Russia units in northern Syria patrols
Russia said on Tuesday that its military units were patrolling territory in northern Syria between Syrian and Turkish forces after the American withdrawal from the area, underscoring the sudden loss of US influence in the area and illustrating how the power balance in the region has shifted rapidly in the past week.
The announcement that Russian forces were now patrolling an area where the US had until Monday maintained two military bases appeared to signal that Moscow was moving to fill a security void left by the withdrawal of both the American military and its partners in an international counterterrorism mission.
Videos circulating on social media appeared to show a Russian-speaking man filming himself walking around a recently evacuated US military base in northern Syria.
The Russian defence ministry said in a statement that its military police, which had already established a presence in other parts of Syria, were patrolling “the northwestern borders of Manbij district along the line of contact of the Syrian Arab Republic military and the Turkish military”.
It added that its troops were coordinating “with the Turkish side” and that “the Syrian government army has taken full control of the city of Manbij and nearby populated areas”.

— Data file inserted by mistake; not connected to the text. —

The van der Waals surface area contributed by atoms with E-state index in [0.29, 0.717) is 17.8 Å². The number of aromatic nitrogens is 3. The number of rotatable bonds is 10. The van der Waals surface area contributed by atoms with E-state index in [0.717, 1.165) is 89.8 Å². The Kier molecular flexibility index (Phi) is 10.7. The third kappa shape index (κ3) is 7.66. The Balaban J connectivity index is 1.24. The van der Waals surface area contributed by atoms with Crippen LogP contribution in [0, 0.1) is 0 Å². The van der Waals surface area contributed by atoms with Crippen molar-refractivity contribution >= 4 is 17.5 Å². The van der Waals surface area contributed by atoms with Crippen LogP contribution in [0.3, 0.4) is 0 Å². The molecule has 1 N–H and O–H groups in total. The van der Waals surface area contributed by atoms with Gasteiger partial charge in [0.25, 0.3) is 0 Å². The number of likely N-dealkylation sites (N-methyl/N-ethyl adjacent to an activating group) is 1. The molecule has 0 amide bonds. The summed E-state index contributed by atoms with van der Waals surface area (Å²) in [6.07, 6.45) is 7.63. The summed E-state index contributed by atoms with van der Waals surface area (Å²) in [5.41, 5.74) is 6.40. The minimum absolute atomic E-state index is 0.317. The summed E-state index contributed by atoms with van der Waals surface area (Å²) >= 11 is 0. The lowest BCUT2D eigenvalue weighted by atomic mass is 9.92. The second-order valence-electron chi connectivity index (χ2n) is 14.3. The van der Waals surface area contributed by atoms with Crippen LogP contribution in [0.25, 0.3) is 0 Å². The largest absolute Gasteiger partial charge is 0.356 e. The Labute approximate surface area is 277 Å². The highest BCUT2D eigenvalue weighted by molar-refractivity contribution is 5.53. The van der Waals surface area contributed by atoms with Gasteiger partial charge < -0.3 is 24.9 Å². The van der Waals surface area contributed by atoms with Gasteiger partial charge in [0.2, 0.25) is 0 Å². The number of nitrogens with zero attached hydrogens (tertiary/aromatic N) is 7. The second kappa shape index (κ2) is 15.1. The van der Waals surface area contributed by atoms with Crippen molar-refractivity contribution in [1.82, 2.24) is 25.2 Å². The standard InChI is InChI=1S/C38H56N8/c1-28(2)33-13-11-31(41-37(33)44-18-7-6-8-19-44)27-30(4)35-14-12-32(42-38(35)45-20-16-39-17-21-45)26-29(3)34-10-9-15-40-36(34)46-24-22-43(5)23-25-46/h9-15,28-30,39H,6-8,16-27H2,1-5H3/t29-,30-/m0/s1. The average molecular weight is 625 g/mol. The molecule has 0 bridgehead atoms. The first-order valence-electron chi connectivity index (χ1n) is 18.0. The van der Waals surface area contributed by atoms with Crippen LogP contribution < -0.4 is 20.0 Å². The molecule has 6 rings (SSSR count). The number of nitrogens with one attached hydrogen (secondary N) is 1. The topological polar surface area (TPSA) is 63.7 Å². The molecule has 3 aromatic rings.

The developments on Tuesday came as a spokesman for the US-led coalition said on Twitter that its forces, which include French and British soldiers, had left the formerly Kurdish-held town of Manbij. “Coalition forces are executing a deliberate withdrawal from northeast Syria,” Col Myles B. Caggins wrote. “We are out of Manbij.”
Russia and Turkey will soon be the only international armies in the area.
Turkish and Syrian troops are racing to control large parts of northern Syria that were run by an autonomous Syrian Kurdish government until a Turkish-led invasion began last Wednesday.
On Tuesday, Syrian government troops were deployed inside the northern city of Manbij, a Syrian state broadcaster said, as Turkish-led forces advanced in the countryside outside the city. Elsewhere, Kurdish-led fighters attempted to retake the strategic Syrian border town of Ras al-Ain from Turkish-led forces.
Heavy fire from machine guns could be heard to the south and southwest of Ras al-Ain and from the Turkish border town of Ceylanpinar, which is less than a mile from the fighting. Turkish artillery pounded an eastern suburb of the Syrian settlement midmorning, raising clouds of smoke above low farmhouses and pistachio groves.
As of Tuesday, fighting in Ras al-Ain and other areas in northern Syria has forced at least 160,000 people from their homes, according to UN estimates. The Kurdish authorities put the figure at 270,000.
The battle highlighted the fluctuating nature of the Turkish incursion, which began last Wednesday after President Trump ordered the evacuation of American troops from the Turkish-Syrian border, opening the door for Turkish troops and their Syrian Arab proxies to enter Kurdish-held territory in northern Syria.
The White House decision drew global condemnation and left Kurdish fighters feeling betrayed, and the situation has quickly turned into a blood bath.
Abandoned by the Americans, and quickly losing land to the Turkish force, the Kurdish authorities sought protection from the Syrian government and its largest backer, Russia.